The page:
Posted by: VikingRider | August 13, 2010 1:25 PM | Report abuse

VikingRider, there was a post yesterday covering the morning storms. Re: dopper... I'd say it is both sensitive (which is a good thin) and maybe the NWS is a little extra cautious in a region like this that is so heavily populated. You do have to keep in mind the radar scans are above the surface so you can get a tornadic signature at that level without actually getting a tornado. Still an inexact science I guess, but it has come a long way and saved a lot of lives.

Posted by: Ian-CapitalWeatherGang | August 13, 2010 1:32 PM | Report abuse

Perhaps power outage misery can be a thing of the past - if they only bury the wires..

Posted by: ZmanVA | August 13, 2010 1:35 PM | Report abuse

Harkening back to yesterday's WJLA discussion between Gordon Peterson and Doug Hill, Gordon asked Doug if this summer's storms are the flip, or reverse, side of last winter's snowstorms.

Doug said something along the lines of "yeah, you could look at it that way".

Is there scientific evidence and data that indicate climatological extremes begat more extremes over a finite period (e.g. year)?

Or is this year's extreme weather merely a series of coincidental, unrelated events, seasoned with a tablespoonfuls of Ninos/Ninas?

Posted by: JerryFloyd1 | August 13, 2010 1:47 PM | Report abuse

I saw the discussion and I interpreted him to say it was the flip in terms of types of storms. He seemed to resist making any connection between the two though. My impression was that he thought it was just happenstance that the extemes came in the same year.

Posted by: marathoner | August 13, 2010 2:02 PM | Report abuse

@Marathoner, Doug Hill did indeed not say the winter and summer storms are related

Gordon, newsman, that he is, pressed the topic. In doing so, he in effect asked questions that on a lot of people's minds, i.e., are this year's extreme weather a random coincidence? Or is there a coorrelation?

Over the centuries people have had all sorts of fanciful explanations for weather extremes. Now, we live in an era when people seek scientifically based, definitive answers.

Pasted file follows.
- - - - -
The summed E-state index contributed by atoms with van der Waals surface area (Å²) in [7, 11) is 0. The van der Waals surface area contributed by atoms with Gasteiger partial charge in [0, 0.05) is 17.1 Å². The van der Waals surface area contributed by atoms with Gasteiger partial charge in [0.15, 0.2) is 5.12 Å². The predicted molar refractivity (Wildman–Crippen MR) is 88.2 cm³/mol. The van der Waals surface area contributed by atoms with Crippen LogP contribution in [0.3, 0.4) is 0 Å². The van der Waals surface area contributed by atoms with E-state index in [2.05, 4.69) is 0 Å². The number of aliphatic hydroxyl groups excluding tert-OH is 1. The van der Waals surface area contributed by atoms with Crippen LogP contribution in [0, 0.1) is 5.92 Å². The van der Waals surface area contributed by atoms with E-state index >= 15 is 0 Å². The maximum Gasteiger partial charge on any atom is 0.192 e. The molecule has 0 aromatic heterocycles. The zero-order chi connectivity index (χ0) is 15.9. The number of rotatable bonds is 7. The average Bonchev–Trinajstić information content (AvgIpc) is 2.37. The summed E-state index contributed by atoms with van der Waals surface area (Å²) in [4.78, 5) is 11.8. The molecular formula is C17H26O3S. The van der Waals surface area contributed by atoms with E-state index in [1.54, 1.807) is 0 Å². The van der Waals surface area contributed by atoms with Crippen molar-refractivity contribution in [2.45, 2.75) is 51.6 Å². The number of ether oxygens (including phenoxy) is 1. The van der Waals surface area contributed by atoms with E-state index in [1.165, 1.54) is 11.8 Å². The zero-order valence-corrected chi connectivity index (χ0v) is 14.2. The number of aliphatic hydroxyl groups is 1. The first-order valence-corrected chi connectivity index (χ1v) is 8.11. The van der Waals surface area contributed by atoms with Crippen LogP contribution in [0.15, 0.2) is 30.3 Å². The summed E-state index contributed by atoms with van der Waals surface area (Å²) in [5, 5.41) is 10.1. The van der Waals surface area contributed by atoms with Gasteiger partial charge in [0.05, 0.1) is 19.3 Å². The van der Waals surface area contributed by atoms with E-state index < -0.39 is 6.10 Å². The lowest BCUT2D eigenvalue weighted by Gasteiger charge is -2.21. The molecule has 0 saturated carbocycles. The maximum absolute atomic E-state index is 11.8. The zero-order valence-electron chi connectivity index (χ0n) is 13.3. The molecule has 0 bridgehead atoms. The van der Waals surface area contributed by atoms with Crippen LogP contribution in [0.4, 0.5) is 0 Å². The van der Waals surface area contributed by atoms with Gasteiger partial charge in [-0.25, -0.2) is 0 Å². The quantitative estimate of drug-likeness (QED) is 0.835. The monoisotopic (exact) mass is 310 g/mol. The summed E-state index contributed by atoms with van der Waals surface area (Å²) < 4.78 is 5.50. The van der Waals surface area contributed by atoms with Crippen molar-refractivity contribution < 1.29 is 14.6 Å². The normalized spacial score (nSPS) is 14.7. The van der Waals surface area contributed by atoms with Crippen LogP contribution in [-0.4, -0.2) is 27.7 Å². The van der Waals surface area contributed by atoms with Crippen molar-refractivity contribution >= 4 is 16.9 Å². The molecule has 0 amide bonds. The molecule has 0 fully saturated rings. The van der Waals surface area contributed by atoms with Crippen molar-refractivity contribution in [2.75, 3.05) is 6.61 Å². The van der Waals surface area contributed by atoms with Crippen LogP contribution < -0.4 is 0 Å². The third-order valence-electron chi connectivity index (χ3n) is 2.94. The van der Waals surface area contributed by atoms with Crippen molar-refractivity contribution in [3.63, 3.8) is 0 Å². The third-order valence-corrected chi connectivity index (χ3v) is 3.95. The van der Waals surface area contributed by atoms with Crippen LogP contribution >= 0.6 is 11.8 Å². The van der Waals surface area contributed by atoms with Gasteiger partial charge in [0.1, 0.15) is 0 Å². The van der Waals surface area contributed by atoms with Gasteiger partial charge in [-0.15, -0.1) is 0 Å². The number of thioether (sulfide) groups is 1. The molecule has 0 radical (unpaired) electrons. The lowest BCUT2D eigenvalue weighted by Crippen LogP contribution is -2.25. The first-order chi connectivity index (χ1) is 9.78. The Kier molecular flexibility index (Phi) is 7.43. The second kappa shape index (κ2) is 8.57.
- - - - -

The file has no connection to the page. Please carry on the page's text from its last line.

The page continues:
Posted by: JerryFloyd1 | August 13, 2010 2:37 PM | Report abuse

Maybe someday you guys can explain why many/most thunderstorms develop east of far NW Montgomery County. For the last three summers that has been the case.

On the 25th we received no rain and yesterday we had none in the morning and very little in the evening storm.

It seems to me that before that storms would develop east of the mountains and come rolling through the panhandle and into Loudoun, the cross the river, and give us a good soaking.

Posted by: MKadyman | August 13, 2010 4:55 PM | Report abuse

Might the wiggle on the pressure plot be the storm itself (presuming a 7AM plot)? Do you have any plots prior in time to see if the wiggle is upstream?

Posted by: eric654 | August 13, 2010 5:01 PM | Report abuse

MKadyman, I would think there is some rainshadowing just east of the Apps from time to time but that's just a hunch.

Posted by: Ian-CapitalWeatherGang | August 13, 2010 5:30 PM | Report abuse

@eric654

This plot is an analysis from 18z yesterday (8/12/10) just after the storms had come through. I pulled down some previous analyses and the wiggle does show up a little at 12z near the Pa/Oh border--and so the vorticity advection in the downstream direction surely fueled the storm development. See: http://www.spc.noaa.gov/obswx/maps/ and scroll down to the bottom to retrieve archived imagery.

Posted by: Jason-CapitalWeatherGang | August 13, 2010 5:32 PM | Report abuse

Thanks for the link. I see what you mean, it's a broader (less sharp) wiggle.

Posted by: eric654 | August 13, 2010 9:11 PM | Report abuse

The comments to this entry are closed.